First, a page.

During intubation of the patient with an acute cervical SCI, care should be taken to prevent further injury to the spinal cord. Intubation can be performed using direct laryngoscopy assisted by manual in-line traction, or fiberoptic laryngoscopy. Either option can be performed safely in the setting of SCI by experienced practitioners.42 The use of muscle relaxants is often a helpful adjunct to intubation; succinylcholine is an excellent choice in the acute period after injury but should not be used after the fourth postinjury day because of the risk of precipitating hyperkalemia.

Ventilator Management

More than half of patients with acute SCI will need mechanical ventilator support for more than 2 weeks.40 This is because improvement in respiratory function depends on the progression from flaccid to spastic paralysis: once the intercostal muscles become spastic, the chest wall becomes rigid and no longer collapses with inspiratory effort, and progressive improvement in negative inspiratory force and forced vital capacity occurs. This usually begins at about 3 to 5 weeks after injury.41 The management of the intubated patient with an acute cervical SCI is directed at preventing and treating complications while waiting for respiratory function to improve.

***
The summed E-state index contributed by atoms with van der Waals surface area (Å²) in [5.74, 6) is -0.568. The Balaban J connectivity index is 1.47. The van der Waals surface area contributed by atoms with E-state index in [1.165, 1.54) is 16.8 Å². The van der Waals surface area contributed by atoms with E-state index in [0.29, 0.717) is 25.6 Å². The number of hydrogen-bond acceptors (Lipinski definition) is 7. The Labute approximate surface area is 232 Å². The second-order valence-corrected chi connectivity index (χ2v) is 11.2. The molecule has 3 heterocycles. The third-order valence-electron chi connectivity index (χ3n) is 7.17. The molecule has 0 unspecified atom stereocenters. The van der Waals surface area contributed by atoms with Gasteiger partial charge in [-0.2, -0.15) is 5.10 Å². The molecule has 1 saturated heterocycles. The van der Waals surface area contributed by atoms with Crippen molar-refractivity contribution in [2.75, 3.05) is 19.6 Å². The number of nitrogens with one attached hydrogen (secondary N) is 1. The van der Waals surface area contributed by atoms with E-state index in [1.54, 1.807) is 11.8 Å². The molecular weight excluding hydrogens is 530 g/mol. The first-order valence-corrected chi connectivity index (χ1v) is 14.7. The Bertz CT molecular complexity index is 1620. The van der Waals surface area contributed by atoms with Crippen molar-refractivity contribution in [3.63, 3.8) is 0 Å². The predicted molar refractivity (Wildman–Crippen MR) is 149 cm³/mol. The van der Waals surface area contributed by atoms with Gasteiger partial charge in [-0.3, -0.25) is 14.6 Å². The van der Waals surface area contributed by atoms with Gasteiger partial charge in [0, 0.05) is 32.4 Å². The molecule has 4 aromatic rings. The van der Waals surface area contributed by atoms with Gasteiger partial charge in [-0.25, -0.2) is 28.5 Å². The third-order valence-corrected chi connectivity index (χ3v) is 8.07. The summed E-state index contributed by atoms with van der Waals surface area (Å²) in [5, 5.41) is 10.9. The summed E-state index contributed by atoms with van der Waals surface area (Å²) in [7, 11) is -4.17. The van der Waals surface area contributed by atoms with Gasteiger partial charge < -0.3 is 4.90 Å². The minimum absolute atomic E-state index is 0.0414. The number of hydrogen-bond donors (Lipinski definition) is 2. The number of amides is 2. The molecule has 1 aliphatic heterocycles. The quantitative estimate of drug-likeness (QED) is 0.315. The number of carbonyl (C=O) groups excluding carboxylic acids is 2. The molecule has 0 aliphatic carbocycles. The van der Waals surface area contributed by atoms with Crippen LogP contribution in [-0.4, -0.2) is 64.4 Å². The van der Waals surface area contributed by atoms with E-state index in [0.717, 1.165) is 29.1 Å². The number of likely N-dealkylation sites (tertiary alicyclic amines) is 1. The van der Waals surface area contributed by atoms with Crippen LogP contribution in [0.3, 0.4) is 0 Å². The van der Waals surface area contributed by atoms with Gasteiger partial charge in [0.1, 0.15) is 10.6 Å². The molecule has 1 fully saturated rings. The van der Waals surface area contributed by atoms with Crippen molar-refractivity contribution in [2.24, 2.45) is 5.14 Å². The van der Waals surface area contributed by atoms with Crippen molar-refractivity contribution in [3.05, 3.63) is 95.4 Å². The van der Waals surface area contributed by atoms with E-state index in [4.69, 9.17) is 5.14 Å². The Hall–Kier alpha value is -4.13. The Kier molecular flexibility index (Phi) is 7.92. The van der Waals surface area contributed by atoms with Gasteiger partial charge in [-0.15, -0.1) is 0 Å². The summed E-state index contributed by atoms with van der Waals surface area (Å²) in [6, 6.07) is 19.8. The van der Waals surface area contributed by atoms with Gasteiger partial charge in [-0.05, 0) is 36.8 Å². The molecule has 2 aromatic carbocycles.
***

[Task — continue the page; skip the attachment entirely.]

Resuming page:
Ventilator-Associated Pneumonia


The development of pneumonia is a major source of morbidity in mechanically ventilated patients, and strategies to attempt prevention are important. The Society for Healthcare Epidemiology and the Infectious Diseases Society of America have published recommendations for the prevention of ventilator-associated pneumonia (VAP).43 The core recommendations are directed at the three most common mechanisms that lead to VAP: aspiration of secretions, colonization of the aerodigestive tract, and contamination of respiratory equipment. Elevation of the head of the bed to 30 degrees appears to reduce aspiration. Regular decontamination of the oral cavity with antiseptic solution should be used to prevent bacterial colonization of the upper airway. There is evidence that acid-suppressive therapy such as histamine receptor blocking agents or proton pump inhibitors used to prevent gastrointestinal bleeding may increase the colonization of the digestive tract with pathologic organisms, so the risk-benefit ratio must be individualized for each patient. Measures to prevent contamination of the respiratory circuit, such as removal of condensate and changing the ventilator circuit only when soiled or malfunctioning, are recommended.